Fred Hutchinson Cancer Research Center's Big Expedition for Cancer Research Team Returns From Reconnaissance Flight Over Alaska's Glacier Bay Park

Team finalizes choice of mountain and route for June expedition



Mar 14, 2008, 01:00 ET from Fred Hutchinson Cancer Research Center

    SEATTLE, March 14 /PRNewswire/ -- Members from Fred Hutchinson Cancer
 Research Center's Big Expedition for Cancer Research got their first aerial
 look at the peak they will climb this summer. The group returned today from
 a photo flyover to plan a primary route up the unnamed and unclimbed
 mountain in Alaska's Glacier Bay National Park. The Big Expedition for
 Cancer Research is a quest sponsored by the Hutchinson Center to raise
 national awareness of cancer research.
 
     The 8,300 foot mountain, which had not been seen by a mountaineer in
 more than 30 years, had only been viewed from one side, making planning for
 the expedition difficult. It is in a remote location and features a
 precipitous peak.
 
     This June, a team of four professional climbers from across North
 America will scale the unnamed peak as the kick-off event of this national
 awareness campaign. The climb mirrors the quest to eliminate cancer -- the
 route is uncharted, there are inevitable unexpected setbacks and
 exhilarating advances, yet the goal remains paramount.
 
     "The remoteness of the mountain makes this an expedition in the truest
 sense," said Kevin Mahoney, expedition member from Madison, New Hampshire.
 "It's a classic peak, but one that offers no easy routes. Its location adds
 to the challenge. As climbers, we are all excited to climb this peak in the
 name of cancer research."
 
     Using Air Excursions flying service out of Juneau, Kevin Mahoney; Jim
 Wickwire, an experienced Alaska climber and member of the Mountaineering
 Advisory Committee; and Kit Herrod, director of public relations for the
 Hutchinson Center, were on board for the flyover to finalize the mountain
 choice and route.
 
     "After more than three decades, it was exciting to see this area of the
 Fairweather Range again," said Jim Wickwire, who first viewed the mountain
 in the late 1970s while climbing in the area. "It is truly a stunning
 peak."
 
     The public will be able to follow the four mountaineers step by step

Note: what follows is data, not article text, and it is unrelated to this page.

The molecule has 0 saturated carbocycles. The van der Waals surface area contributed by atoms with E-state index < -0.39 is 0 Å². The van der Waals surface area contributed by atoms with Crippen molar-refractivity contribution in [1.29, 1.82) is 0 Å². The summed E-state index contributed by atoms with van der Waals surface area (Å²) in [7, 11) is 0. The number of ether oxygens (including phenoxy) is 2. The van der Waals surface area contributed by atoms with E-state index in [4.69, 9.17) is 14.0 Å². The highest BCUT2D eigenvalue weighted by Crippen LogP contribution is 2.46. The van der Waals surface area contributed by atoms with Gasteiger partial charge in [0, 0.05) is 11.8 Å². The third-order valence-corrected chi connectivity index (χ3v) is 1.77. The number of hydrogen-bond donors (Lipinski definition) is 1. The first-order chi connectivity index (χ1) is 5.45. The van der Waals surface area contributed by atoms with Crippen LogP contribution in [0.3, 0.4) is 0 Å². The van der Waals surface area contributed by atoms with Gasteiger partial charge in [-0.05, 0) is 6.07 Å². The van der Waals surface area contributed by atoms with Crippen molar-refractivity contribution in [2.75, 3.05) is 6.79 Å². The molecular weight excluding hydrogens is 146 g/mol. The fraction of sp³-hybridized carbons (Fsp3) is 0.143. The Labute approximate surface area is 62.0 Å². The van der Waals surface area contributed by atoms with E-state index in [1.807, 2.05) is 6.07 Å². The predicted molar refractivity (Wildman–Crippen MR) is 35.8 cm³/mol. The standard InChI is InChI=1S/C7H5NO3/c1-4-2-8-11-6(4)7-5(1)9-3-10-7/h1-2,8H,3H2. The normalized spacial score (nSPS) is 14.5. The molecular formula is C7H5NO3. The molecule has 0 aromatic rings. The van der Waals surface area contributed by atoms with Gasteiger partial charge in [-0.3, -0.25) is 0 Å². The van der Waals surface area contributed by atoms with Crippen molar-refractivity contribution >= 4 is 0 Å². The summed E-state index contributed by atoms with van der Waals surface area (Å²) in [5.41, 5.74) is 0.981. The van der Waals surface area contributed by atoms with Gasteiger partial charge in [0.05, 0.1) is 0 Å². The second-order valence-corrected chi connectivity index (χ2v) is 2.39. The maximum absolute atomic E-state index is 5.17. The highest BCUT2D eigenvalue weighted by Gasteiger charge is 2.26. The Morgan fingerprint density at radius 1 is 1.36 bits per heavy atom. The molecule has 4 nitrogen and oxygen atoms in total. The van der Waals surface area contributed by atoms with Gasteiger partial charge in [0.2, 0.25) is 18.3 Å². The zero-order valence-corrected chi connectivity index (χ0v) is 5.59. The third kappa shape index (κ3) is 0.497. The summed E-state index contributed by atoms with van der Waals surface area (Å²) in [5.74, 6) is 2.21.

during the planning stages and then through the climb itself on the Big
 Expedition Web site at http://www.fhcrc.org/about/bigexpedition. On a
 parallel track, the Web site will profile four Hutchinson Center
 scientists, all avid outdoor enthusiasts, to reflect the similarities
 between the quest to scale an unclimbed peak and the mission to eliminate
 cancer.
 
     BACKGROUND
 
     About the Big Expedition for Cancer Research
 
     Fred Hutchinson Cancer Research Center launched the Big Expedition last
 fall to create public awareness around the monumental task of eliminating
 cancer. "The scaling of an unclimbed mountain is a good metaphor for cancer
 research because the challenges are unknown until you are in the middle of
 it and no one wants to turn back," said Nobel laureate Lee Hartwell, Ph.D.,
 president and director of the Hutchinson Center. "Through the efforts of
 these professional mountaineers, we hope to build awareness for the
 critical need to support cancer research."
 
     About the Big Expedition's Mountaineering Advisory Committee
 
     This group of renowned mountaineers, expedition leaders and
 adventurers, consists of Phil and Susan Ershler, the first couple to climb
 the world's "Seven Summits," the highest peaks on each of the seven
 continents; John Harlin, a noted climber and editor of American Alpine
 Journal; Eric Simonson, leader of the historic Mount Everest expedition
 that found the body of George Leigh Mallory; John Roskelley, a public
 servant, conservationist, author and revered American Himalayan climber; Ed
 Viesturs, one of America's leading high-altitude mountaineers; and Jim
 Wickwire, a climbing legend and Alaska mountaineering expert who was the
 first American to climb K2, the second-highest mountain on Earth.
 
     About Fred Hutchinson Cancer Research Center
 
     At Fred Hutchinson Cancer Research Center, interdisciplinary teams of
 world-renowned scientists and humanitarians work together to prevent,
 diagnose and treat cancer, HIV/AIDS and other diseases. Our researchers,
 including three Nobel laureates, bring a relentless pursuit and passion for
 health, knowledge and hope to their work and to the world. For more
 information, please visit http://fhcrc.org.